67% of UK smartphone owners don’t do any banking on their mobile phone, with a further 13% saying they “don’t do very much” mobile banking. That’s one of the findings of a new survey commissioned by outsourcing company Firstsource Solutions and carried out by YouGov.
Over half of all respondents (55%) say they’re afraid their personal bank details will not be kept secure, while 35% are put off by the size of smartphone screens. In addition, 20% struggle with the security checks and 10% are unhappy with mobile banking apps.
Consumers have similar fears when it comes to using smartphones in place of credit or debit cards. 58% said they were unlikely to ‘swipe’ their smartphone to make payments, with 67% worried their bank details would not be secure and 22% not believing the technology will work.
Although younger smartphone owners are more open to the ‘mobile wallet’ - 42% of under-25s said they’d use their smartphone like a credit card to make payments if they were able to - the majority (52%) said they were unlikely to do this, with most of them citing security concerns.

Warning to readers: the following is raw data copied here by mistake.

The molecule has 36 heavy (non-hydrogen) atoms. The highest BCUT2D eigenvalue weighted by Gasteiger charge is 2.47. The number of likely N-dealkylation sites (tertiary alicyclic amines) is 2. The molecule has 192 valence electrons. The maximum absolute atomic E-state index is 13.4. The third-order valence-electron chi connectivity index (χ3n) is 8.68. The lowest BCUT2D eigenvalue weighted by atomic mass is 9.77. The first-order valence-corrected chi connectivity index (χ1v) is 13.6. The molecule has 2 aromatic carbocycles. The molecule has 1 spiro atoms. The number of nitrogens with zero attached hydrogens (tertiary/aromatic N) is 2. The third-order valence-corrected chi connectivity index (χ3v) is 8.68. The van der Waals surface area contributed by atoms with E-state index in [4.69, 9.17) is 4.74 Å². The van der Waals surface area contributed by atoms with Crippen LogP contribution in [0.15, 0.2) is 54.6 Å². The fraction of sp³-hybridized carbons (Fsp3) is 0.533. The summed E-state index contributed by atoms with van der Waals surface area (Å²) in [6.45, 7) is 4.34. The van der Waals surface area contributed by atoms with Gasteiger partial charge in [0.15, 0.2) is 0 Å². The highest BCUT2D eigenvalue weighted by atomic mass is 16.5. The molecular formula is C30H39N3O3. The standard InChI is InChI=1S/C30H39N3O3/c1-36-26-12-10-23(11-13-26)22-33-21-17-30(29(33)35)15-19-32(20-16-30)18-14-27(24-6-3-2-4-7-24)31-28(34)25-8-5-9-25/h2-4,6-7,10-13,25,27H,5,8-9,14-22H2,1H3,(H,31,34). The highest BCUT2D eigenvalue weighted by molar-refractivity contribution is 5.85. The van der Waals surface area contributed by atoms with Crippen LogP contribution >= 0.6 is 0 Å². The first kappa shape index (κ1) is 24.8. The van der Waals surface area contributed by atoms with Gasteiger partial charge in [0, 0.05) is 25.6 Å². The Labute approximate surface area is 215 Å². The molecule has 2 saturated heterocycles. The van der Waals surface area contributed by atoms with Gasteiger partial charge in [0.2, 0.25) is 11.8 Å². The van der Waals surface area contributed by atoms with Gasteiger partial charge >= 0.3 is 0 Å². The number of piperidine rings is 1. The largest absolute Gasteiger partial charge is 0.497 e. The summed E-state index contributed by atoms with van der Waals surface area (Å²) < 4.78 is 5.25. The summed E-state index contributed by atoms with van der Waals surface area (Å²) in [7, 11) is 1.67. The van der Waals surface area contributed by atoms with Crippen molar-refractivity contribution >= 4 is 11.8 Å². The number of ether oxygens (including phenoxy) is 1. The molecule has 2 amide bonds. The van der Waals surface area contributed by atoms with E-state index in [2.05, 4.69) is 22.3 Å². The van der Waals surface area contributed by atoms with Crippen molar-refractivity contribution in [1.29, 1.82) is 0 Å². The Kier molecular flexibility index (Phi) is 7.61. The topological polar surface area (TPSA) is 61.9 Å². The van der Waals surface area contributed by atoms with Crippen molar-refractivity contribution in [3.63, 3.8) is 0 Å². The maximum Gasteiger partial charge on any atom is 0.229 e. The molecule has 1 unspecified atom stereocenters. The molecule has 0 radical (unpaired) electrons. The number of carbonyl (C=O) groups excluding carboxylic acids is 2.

Iain Regan, Global Head of Sales & Marketing at Firstsource Solutions, said “Banks want to make engagement easier and encourage consumers to use banking services more often and the prevalence of smartphones and internet speed improvements should increase the use of mobile banking. However it seems that there are still challenges to the widespread adoption of mobile banking. Customers still have a lack of trust in mobile banking security which banks need to overcome by providing reassurance of security while at the same time making security procedures intuitive and easy to use. This challenge can be overcome, but banks will need to make banking applications more user friendly while at the same time ensuring security. This is quite a challenge that will need banks, software developers, security experts, as well as customer service specialists to collaborate in order to convince their customers to adopt mobile banking services.”